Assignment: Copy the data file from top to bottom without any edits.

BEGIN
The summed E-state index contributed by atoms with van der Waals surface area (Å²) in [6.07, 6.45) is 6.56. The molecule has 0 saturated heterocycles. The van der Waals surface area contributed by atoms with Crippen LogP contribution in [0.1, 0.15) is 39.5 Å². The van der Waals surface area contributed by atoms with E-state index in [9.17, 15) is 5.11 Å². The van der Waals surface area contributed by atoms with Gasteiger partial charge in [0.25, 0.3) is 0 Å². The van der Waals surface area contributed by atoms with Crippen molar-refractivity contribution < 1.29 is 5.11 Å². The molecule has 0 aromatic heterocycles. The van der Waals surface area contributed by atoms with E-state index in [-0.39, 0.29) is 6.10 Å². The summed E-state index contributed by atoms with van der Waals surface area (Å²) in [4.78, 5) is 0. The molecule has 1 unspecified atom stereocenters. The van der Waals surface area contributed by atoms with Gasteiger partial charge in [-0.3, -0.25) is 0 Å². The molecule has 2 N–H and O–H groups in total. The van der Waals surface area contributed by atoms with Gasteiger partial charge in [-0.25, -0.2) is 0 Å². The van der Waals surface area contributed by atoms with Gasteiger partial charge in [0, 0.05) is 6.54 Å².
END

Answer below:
The summed E-state index contributed by atoms with van der Waals surface area (Å²) in [6.07, 6.45) is 6.56. The molecule has 0 saturated heterocycles. The van der Waals surface area contributed by atoms with Crippen LogP contribution in [0.1, 0.15) is 39.5 Å². The van der Waals surface area contributed by atoms with E-state index in [9.17, 15) is 5.11 Å². The van der Waals surface area contributed by atoms with Gasteiger partial charge in [0.25, 0.3) is 0 Å². The van der Waals surface area contributed by atoms with Crippen molar-refractivity contribution < 1.29 is 5.11 Å². The molecule has 0 aromatic heterocycles. The van der Waals surface area contributed by atoms with E-state index in [-0.39, 0.29) is 6.10 Å². The summed E-state index contributed by atoms with van der Waals surface area (Å²) in [4.78, 5) is 0. The molecule has 1 unspecified atom stereocenters. The van der Waals surface area contributed by atoms with Gasteiger partial charge in [-0.3, -0.25) is 0 Å². The molecule has 2 N–H and O–H groups in total. The van der Waals surface area contributed by atoms with Gasteiger partial charge in [-0.25, -0.2) is 0 Å². The van der Waals surface area contributed by atoms with Gasteiger partial charge in [0, 0.05) is 6.54 Å².